SPRINGFIELD, Mass. MGM Springfield on Friday was named the state’s first official casino operator, capping a more than two-year process that saw four other rival plans in western Massachusetts fall by the wayside.
The Massachusetts Gaming Commission voted unanimously at the MassMutual Center to approve a deal granting MGM the casino license, pending the outcome of efforts to repeal the state’s casino law.
Commission Chairman Stephen Crosby said the $800 million proposal for a casino, hotel, entertainment and shopping complex in downtown Springfield captures the “spirit” and “aspirations” that state leaders envisioned when they opened the door for resort-style casino gambling in Massachusetts in 2011.
MGM’s casino license is one of three authorized under the state’s casino law. The two others are in the Boston area and the Fall River/New Bedford area.
The gaming commission has already awarded the state’s lone slot parlor license to Penn National Gaming for its project at the Plainridge harness racing track in Plainville.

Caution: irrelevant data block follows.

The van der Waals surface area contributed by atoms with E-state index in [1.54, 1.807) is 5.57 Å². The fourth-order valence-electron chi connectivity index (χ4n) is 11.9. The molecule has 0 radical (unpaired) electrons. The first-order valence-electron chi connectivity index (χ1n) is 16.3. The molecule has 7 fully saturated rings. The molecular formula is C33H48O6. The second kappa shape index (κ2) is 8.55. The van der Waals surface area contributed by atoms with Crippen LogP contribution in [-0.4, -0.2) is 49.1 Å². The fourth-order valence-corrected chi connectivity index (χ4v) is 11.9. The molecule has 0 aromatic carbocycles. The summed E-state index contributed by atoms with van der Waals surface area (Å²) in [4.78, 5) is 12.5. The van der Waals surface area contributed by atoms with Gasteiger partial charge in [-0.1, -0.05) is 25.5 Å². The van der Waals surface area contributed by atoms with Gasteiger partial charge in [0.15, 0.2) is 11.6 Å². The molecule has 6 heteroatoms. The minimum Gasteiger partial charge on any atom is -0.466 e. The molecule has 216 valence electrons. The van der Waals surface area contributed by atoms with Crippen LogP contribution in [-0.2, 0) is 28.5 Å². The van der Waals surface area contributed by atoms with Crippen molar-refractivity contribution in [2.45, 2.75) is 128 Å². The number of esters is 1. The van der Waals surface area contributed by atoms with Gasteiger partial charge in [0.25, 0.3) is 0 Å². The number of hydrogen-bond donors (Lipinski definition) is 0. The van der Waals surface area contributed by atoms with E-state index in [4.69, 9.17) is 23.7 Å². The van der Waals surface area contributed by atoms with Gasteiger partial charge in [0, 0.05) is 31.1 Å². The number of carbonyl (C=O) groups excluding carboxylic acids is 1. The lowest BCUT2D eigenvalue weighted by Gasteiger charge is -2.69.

Springfield Mayor Domenic Sarno said the vote represents a “pivotal” moment in the economically struggling city’s history. The former manufacturing center is the state’s third largest city and has one of its highest unemployment rates.
“People are hungry to work,” Sarno said.
MGM Resorts International CEO James Murren said the approval process was one of the most rigorous that the Las Vegas-based gambling giant, which owns the Mirage, Bellagio and other major casinos, has gone through.
The casino was the only project to make the commission’s final review. Plans by Penn National Gaming and Ameristar Casinos never went before Springfield voters, while plans by Mohegan Sun in Palmer and Hard Rock International in West Springfield were defeated in local referendums.
But as its likely approval approached, MGM balked at the prospect of paying millions of dollars of state fees and other payments that it would owe if it were awarded the license.
Under the terms approved Friday, the state would grant MGM the western region casino license but not require it to pay the $85 million licensing fee that would be due under law.
MGM will pay the fee only after the state Supreme Judicial Court decides whether a referendum to repeal the state’s casino law is allowed on the November ballot. That decision is expected before July 9.
If the court blocks the referendum, MGM would pay the fee in about eight business days. If the court permits the question, MGM pays only if the referendum is defeated.